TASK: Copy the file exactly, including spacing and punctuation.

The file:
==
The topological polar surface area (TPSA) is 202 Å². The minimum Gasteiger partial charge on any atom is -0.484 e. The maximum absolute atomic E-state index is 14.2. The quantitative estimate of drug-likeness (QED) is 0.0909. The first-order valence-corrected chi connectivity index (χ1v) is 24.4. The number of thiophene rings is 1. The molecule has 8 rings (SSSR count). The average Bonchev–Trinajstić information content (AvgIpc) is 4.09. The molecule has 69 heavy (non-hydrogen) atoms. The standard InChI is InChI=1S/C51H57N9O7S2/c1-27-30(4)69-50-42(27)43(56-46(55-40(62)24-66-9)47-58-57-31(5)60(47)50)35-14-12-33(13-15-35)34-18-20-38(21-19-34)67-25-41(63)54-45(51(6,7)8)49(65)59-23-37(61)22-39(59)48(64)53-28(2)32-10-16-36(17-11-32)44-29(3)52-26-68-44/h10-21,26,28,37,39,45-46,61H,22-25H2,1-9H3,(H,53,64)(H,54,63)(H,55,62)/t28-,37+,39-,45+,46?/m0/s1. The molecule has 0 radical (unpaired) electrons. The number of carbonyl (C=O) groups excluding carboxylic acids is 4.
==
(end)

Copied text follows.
The topological polar surface area (TPSA) is 202 Å². The minimum Gasteiger partial charge on any atom is -0.484 e. The maximum absolute atomic E-state index is 14.2. The quantitative estimate of drug-likeness (QED) is 0.0909. The first-order valence-corrected chi connectivity index (χ1v) is 24.4. The number of thiophene rings is 1. The molecule has 8 rings (SSSR count). The average Bonchev–Trinajstić information content (AvgIpc) is 4.09. The molecule has 69 heavy (non-hydrogen) atoms. The standard InChI is InChI=1S/C51H57N9O7S2/c1-27-30(4)69-50-42(27)43(56-46(55-40(62)24-66-9)47-58-57-31(5)60(47)50)35-14-12-33(13-15-35)34-18-20-38(21-19-34)67-25-41(63)54-45(51(6,7)8)49(65)59-23-37(61)22-39(59)48(64)53-28(2)32-10-16-36(17-11-32)44-29(3)52-26-68-44/h10-21,26,28,37,39,45-46,61H,22-25H2,1-9H3,(H,53,64)(H,54,63)(H,55,62)/t28-,37+,39-,45+,46?/m0/s1. The molecule has 0 radical (unpaired) electrons. The number of carbonyl (C=O) groups excluding carboxylic acids is 4.